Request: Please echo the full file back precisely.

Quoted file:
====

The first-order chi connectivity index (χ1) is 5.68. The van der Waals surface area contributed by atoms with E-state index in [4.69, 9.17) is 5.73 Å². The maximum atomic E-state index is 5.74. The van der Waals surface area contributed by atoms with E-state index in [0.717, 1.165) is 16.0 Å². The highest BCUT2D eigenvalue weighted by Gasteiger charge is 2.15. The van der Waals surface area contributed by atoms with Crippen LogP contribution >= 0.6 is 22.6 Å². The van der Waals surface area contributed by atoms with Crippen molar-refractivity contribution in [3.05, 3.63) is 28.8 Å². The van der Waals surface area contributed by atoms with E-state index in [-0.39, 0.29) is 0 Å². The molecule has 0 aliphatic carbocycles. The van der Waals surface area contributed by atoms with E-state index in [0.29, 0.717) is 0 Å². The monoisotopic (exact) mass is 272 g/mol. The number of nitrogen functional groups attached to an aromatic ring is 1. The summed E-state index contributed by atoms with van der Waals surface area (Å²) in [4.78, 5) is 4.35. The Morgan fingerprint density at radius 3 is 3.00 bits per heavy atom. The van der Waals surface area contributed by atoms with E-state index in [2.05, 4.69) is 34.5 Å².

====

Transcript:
The first-order chi connectivity index (χ1) is 5.68. The van der Waals surface area contributed by atoms with E-state index in [4.69, 9.17) is 5.73 Å². The maximum atomic E-state index is 5.74. The van der Waals surface area contributed by atoms with E-state index in [0.717, 1.165) is 16.0 Å². The highest BCUT2D eigenvalue weighted by Gasteiger charge is 2.15. The van der Waals surface area contributed by atoms with Crippen LogP contribution >= 0.6 is 22.6 Å². The van der Waals surface area contributed by atoms with Crippen molar-refractivity contribution in [3.05, 3.63) is 28.8 Å². The van der Waals surface area contributed by atoms with E-state index in [-0.39, 0.29) is 0 Å². The molecule has 0 aliphatic carbocycles. The van der Waals surface area contributed by atoms with E-state index in [0.29, 0.717) is 0 Å². The monoisotopic (exact) mass is 272 g/mol. The number of nitrogen functional groups attached to an aromatic ring is 1. The summed E-state index contributed by atoms with van der Waals surface area (Å²) in [4.78, 5) is 4.35. The Morgan fingerprint density at radius 3 is 3.00 bits per heavy atom. The van der Waals surface area contributed by atoms with E-state index in [2.05, 4.69) is 34.5 Å².